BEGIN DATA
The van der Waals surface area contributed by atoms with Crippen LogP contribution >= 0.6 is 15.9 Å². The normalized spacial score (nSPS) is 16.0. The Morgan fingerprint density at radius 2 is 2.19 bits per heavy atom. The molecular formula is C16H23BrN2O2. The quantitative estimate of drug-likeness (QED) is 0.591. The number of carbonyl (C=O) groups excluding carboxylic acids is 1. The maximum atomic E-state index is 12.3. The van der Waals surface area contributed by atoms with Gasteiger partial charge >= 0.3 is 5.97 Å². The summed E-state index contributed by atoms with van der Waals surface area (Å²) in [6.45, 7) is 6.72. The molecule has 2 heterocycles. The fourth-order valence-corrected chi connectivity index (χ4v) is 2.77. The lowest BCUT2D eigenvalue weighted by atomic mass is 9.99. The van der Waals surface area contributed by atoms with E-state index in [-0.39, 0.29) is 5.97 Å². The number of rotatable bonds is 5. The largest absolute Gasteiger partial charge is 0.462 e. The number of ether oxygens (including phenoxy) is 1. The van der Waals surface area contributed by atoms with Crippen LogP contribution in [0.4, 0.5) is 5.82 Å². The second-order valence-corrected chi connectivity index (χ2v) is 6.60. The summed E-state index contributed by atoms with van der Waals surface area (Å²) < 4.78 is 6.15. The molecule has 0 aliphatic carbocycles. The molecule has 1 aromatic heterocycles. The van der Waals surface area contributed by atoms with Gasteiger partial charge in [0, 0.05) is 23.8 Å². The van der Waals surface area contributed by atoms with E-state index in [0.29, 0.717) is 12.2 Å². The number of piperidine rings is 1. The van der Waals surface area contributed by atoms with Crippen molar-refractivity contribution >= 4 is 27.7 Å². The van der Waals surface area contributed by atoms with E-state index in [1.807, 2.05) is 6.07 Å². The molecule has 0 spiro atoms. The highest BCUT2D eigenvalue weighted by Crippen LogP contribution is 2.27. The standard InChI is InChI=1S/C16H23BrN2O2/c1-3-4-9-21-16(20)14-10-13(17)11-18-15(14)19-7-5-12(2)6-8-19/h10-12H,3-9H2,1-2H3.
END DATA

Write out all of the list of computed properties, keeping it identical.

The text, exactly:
The van der Waals surface area contributed by atoms with Crippen LogP contribution >= 0.6 is 15.9 Å². The normalized spacial score (nSPS) is 16.0. The Morgan fingerprint density at radius 2 is 2.19 bits per heavy atom. The molecular formula is C16H23BrN2O2. The quantitative estimate of drug-likeness (QED) is 0.591. The number of carbonyl (C=O) groups excluding carboxylic acids is 1. The maximum atomic E-state index is 12.3. The van der Waals surface area contributed by atoms with Gasteiger partial charge >= 0.3 is 5.97 Å². The summed E-state index contributed by atoms with van der Waals surface area (Å²) in [6.45, 7) is 6.72. The molecule has 2 heterocycles. The fourth-order valence-corrected chi connectivity index (χ4v) is 2.77. The lowest BCUT2D eigenvalue weighted by atomic mass is 9.99. The van der Waals surface area contributed by atoms with E-state index in [-0.39, 0.29) is 5.97 Å². The number of rotatable bonds is 5. The largest absolute Gasteiger partial charge is 0.462 e. The number of ether oxygens (including phenoxy) is 1. The van der Waals surface area contributed by atoms with Crippen LogP contribution in [0.4, 0.5) is 5.82 Å². The second-order valence-corrected chi connectivity index (χ2v) is 6.60. The summed E-state index contributed by atoms with van der Waals surface area (Å²) < 4.78 is 6.15. The molecule has 0 aliphatic carbocycles. The molecule has 1 aromatic heterocycles. The van der Waals surface area contributed by atoms with Gasteiger partial charge in [0, 0.05) is 23.8 Å². The van der Waals surface area contributed by atoms with E-state index in [0.29, 0.717) is 12.2 Å². The number of piperidine rings is 1. The van der Waals surface area contributed by atoms with Crippen molar-refractivity contribution >= 4 is 27.7 Å². The van der Waals surface area contributed by atoms with E-state index in [1.807, 2.05) is 6.07 Å². The molecule has 0 spiro atoms. The highest BCUT2D eigenvalue weighted by Crippen LogP contribution is 2.27. The standard InChI is InChI=1S/C16H23BrN2O2/c1-3-4-9-21-16(20)14-10-13(17)11-18-15(14)19-7-5-12(2)6-8-19/h10-12H,3-9H2,1-2H3.